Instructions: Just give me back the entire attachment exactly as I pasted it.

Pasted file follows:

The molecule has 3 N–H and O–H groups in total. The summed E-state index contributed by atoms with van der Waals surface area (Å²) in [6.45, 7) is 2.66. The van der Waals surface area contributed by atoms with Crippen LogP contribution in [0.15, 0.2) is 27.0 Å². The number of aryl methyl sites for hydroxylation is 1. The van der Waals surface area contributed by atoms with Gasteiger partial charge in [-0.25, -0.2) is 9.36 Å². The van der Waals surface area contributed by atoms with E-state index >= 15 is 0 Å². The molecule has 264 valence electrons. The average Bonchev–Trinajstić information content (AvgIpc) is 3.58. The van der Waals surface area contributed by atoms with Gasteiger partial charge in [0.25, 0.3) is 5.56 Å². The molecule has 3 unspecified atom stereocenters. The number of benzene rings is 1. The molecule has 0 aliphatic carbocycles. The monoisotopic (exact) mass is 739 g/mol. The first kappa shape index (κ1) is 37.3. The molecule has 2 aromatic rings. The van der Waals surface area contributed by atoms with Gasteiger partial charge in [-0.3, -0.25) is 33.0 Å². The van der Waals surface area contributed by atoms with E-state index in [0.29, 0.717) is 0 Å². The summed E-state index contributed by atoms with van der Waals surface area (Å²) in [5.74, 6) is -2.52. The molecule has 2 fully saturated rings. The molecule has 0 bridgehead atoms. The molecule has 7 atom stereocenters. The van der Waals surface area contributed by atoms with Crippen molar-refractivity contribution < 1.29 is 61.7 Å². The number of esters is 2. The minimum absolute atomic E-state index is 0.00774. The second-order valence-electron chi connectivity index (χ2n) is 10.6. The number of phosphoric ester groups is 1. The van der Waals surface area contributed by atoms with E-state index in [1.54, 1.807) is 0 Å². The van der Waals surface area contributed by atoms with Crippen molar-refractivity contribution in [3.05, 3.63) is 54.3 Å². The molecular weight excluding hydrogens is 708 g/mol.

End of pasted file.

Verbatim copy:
The molecule has 3 N–H and O–H groups in total. The summed E-state index contributed by atoms with van der Waals surface area (Å²) in [6.45, 7) is 2.66. The van der Waals surface area contributed by atoms with Crippen LogP contribution in [0.15, 0.2) is 27.0 Å². The number of aryl methyl sites for hydroxylation is 1. The van der Waals surface area contributed by atoms with Gasteiger partial charge in [-0.25, -0.2) is 9.36 Å². The van der Waals surface area contributed by atoms with E-state index >= 15 is 0 Å². The molecule has 264 valence electrons. The average Bonchev–Trinajstić information content (AvgIpc) is 3.58. The van der Waals surface area contributed by atoms with Gasteiger partial charge in [0.25, 0.3) is 5.56 Å². The molecule has 3 unspecified atom stereocenters. The number of benzene rings is 1. The molecule has 0 aliphatic carbocycles. The monoisotopic (exact) mass is 739 g/mol. The first kappa shape index (κ1) is 37.3. The molecule has 2 aromatic rings. The van der Waals surface area contributed by atoms with Gasteiger partial charge in [-0.3, -0.25) is 33.0 Å². The van der Waals surface area contributed by atoms with E-state index in [0.29, 0.717) is 0 Å². The summed E-state index contributed by atoms with van der Waals surface area (Å²) in [5.74, 6) is -2.52. The molecule has 2 fully saturated rings. The molecule has 0 bridgehead atoms. The molecule has 7 atom stereocenters. The van der Waals surface area contributed by atoms with Crippen molar-refractivity contribution < 1.29 is 61.7 Å². The number of esters is 2. The minimum absolute atomic E-state index is 0.00774. The second-order valence-electron chi connectivity index (χ2n) is 10.6. The number of phosphoric ester groups is 1. The van der Waals surface area contributed by atoms with E-state index in [1.54, 1.807) is 0 Å². The van der Waals surface area contributed by atoms with Crippen molar-refractivity contribution in [3.05, 3.63) is 54.3 Å². The molecular weight excluding hydrogens is 708 g/mol.